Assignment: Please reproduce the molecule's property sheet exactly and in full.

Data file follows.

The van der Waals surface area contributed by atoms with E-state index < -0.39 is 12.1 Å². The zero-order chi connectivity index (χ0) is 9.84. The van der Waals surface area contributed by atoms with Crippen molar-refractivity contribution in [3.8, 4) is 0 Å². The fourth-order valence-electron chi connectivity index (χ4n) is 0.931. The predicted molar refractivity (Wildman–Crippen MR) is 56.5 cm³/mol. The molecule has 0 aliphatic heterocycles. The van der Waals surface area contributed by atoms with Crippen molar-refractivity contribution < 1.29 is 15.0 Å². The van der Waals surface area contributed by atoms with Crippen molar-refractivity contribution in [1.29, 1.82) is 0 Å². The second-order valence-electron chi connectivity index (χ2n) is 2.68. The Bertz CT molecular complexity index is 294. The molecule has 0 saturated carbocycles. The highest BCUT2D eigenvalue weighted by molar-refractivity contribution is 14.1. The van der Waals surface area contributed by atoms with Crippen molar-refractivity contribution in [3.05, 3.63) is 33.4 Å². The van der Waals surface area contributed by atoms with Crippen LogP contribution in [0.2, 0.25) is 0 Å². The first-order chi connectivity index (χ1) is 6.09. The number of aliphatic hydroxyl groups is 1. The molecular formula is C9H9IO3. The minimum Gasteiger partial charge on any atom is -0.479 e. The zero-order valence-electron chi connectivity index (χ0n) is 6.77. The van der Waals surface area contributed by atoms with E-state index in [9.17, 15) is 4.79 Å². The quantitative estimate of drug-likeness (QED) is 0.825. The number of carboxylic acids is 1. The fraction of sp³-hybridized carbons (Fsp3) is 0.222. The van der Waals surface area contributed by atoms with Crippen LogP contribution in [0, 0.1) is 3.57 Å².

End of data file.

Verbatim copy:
The van der Waals surface area contributed by atoms with E-state index < -0.39 is 12.1 Å². The zero-order chi connectivity index (χ0) is 9.84. The van der Waals surface area contributed by atoms with Crippen molar-refractivity contribution in [3.8, 4) is 0 Å². The fourth-order valence-electron chi connectivity index (χ4n) is 0.931. The predicted molar refractivity (Wildman–Crippen MR) is 56.5 cm³/mol. The molecule has 0 aliphatic heterocycles. The van der Waals surface area contributed by atoms with Crippen molar-refractivity contribution < 1.29 is 15.0 Å². The van der Waals surface area contributed by atoms with Crippen molar-refractivity contribution in [1.29, 1.82) is 0 Å². The second-order valence-electron chi connectivity index (χ2n) is 2.68. The Bertz CT molecular complexity index is 294. The molecule has 0 saturated carbocycles. The highest BCUT2D eigenvalue weighted by molar-refractivity contribution is 14.1. The van der Waals surface area contributed by atoms with Crippen molar-refractivity contribution in [3.05, 3.63) is 33.4 Å². The van der Waals surface area contributed by atoms with Crippen LogP contribution in [0.2, 0.25) is 0 Å². The first-order chi connectivity index (χ1) is 6.09. The number of aliphatic hydroxyl groups is 1. The molecular formula is C9H9IO3. The minimum Gasteiger partial charge on any atom is -0.479 e. The zero-order valence-electron chi connectivity index (χ0n) is 6.77. The van der Waals surface area contributed by atoms with E-state index in [9.17, 15) is 4.79 Å². The quantitative estimate of drug-likeness (QED) is 0.825. The number of carboxylic acids is 1. The fraction of sp³-hybridized carbons (Fsp3) is 0.222. The van der Waals surface area contributed by atoms with Crippen LogP contribution in [0, 0.1) is 3.57 Å².